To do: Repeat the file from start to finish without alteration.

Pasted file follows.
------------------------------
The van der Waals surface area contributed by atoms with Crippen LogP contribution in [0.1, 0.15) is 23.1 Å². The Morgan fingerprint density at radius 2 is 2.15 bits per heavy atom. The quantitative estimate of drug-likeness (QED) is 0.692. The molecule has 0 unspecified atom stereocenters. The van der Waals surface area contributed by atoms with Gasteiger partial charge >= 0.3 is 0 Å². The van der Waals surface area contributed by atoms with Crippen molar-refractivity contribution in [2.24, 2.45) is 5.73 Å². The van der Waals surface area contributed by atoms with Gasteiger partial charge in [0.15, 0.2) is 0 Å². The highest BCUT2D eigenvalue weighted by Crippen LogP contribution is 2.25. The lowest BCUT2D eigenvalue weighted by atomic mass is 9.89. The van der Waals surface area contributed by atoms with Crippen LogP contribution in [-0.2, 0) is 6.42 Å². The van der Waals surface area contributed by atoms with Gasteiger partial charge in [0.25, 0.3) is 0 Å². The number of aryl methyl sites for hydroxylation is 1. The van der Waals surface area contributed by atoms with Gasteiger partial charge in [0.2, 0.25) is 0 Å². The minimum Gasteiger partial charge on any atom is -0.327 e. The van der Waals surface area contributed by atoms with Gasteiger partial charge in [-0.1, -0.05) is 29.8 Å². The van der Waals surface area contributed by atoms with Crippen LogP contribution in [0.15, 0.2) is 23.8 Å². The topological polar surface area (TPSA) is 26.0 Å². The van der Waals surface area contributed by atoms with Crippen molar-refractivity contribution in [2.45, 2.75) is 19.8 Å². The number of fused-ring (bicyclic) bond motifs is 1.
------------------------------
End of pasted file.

The van der Waals surface area contributed by atoms with Crippen LogP contribution in [0.1, 0.15) is 23.1 Å². The Morgan fingerprint density at radius 2 is 2.15 bits per heavy atom. The quantitative estimate of drug-likeness (QED) is 0.692. The molecule has 0 unspecified atom stereocenters. The van der Waals surface area contributed by atoms with Gasteiger partial charge >= 0.3 is 0 Å². The van der Waals surface area contributed by atoms with Crippen molar-refractivity contribution in [2.24, 2.45) is 5.73 Å². The van der Waals surface area contributed by atoms with Gasteiger partial charge in [0.15, 0.2) is 0 Å². The highest BCUT2D eigenvalue weighted by Crippen LogP contribution is 2.25. The lowest BCUT2D eigenvalue weighted by atomic mass is 9.89. The van der Waals surface area contributed by atoms with Crippen LogP contribution in [-0.2, 0) is 6.42 Å². The van der Waals surface area contributed by atoms with Gasteiger partial charge in [0.25, 0.3) is 0 Å². The number of aryl methyl sites for hydroxylation is 1. The van der Waals surface area contributed by atoms with Gasteiger partial charge in [0.2, 0.25) is 0 Å². The minimum Gasteiger partial charge on any atom is -0.327 e. The van der Waals surface area contributed by atoms with Gasteiger partial charge in [-0.1, -0.05) is 29.8 Å². The van der Waals surface area contributed by atoms with Crippen LogP contribution in [0.15, 0.2) is 23.8 Å². The topological polar surface area (TPSA) is 26.0 Å². The van der Waals surface area contributed by atoms with Crippen molar-refractivity contribution in [2.45, 2.75) is 19.8 Å². The number of fused-ring (bicyclic) bond motifs is 1.